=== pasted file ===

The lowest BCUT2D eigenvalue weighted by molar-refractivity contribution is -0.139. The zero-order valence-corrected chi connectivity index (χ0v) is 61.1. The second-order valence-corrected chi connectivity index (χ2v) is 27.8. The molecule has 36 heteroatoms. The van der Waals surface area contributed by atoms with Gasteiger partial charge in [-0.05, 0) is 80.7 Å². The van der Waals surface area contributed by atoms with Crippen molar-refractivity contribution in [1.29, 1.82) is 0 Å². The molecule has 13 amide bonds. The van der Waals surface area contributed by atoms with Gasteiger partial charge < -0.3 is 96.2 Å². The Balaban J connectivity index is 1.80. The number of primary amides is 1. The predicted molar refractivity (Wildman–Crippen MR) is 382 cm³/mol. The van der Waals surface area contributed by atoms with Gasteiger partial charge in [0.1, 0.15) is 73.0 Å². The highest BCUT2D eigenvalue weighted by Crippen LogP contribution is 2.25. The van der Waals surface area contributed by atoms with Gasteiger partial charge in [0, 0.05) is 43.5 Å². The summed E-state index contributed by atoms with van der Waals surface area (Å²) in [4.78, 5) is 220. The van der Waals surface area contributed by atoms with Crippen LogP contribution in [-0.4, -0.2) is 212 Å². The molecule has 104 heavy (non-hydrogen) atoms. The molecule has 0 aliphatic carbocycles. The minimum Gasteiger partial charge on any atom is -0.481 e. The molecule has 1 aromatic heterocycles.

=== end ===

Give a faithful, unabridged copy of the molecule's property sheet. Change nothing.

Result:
The lowest BCUT2D eigenvalue weighted by molar-refractivity contribution is -0.139. The zero-order valence-corrected chi connectivity index (χ0v) is 61.1. The second-order valence-corrected chi connectivity index (χ2v) is 27.8. The molecule has 36 heteroatoms. The van der Waals surface area contributed by atoms with Gasteiger partial charge in [-0.05, 0) is 80.7 Å². The van der Waals surface area contributed by atoms with Crippen molar-refractivity contribution in [1.29, 1.82) is 0 Å². The molecule has 13 amide bonds. The van der Waals surface area contributed by atoms with Gasteiger partial charge < -0.3 is 96.2 Å². The Balaban J connectivity index is 1.80. The number of primary amides is 1. The predicted molar refractivity (Wildman–Crippen MR) is 382 cm³/mol. The van der Waals surface area contributed by atoms with Gasteiger partial charge in [0.1, 0.15) is 73.0 Å². The highest BCUT2D eigenvalue weighted by Crippen LogP contribution is 2.25. The van der Waals surface area contributed by atoms with Gasteiger partial charge in [0, 0.05) is 43.5 Å². The summed E-state index contributed by atoms with van der Waals surface area (Å²) in [4.78, 5) is 220. The van der Waals surface area contributed by atoms with Crippen LogP contribution in [-0.4, -0.2) is 212 Å². The molecule has 104 heavy (non-hydrogen) atoms. The molecule has 0 aliphatic carbocycles. The minimum Gasteiger partial charge on any atom is -0.481 e. The molecule has 1 aromatic heterocycles.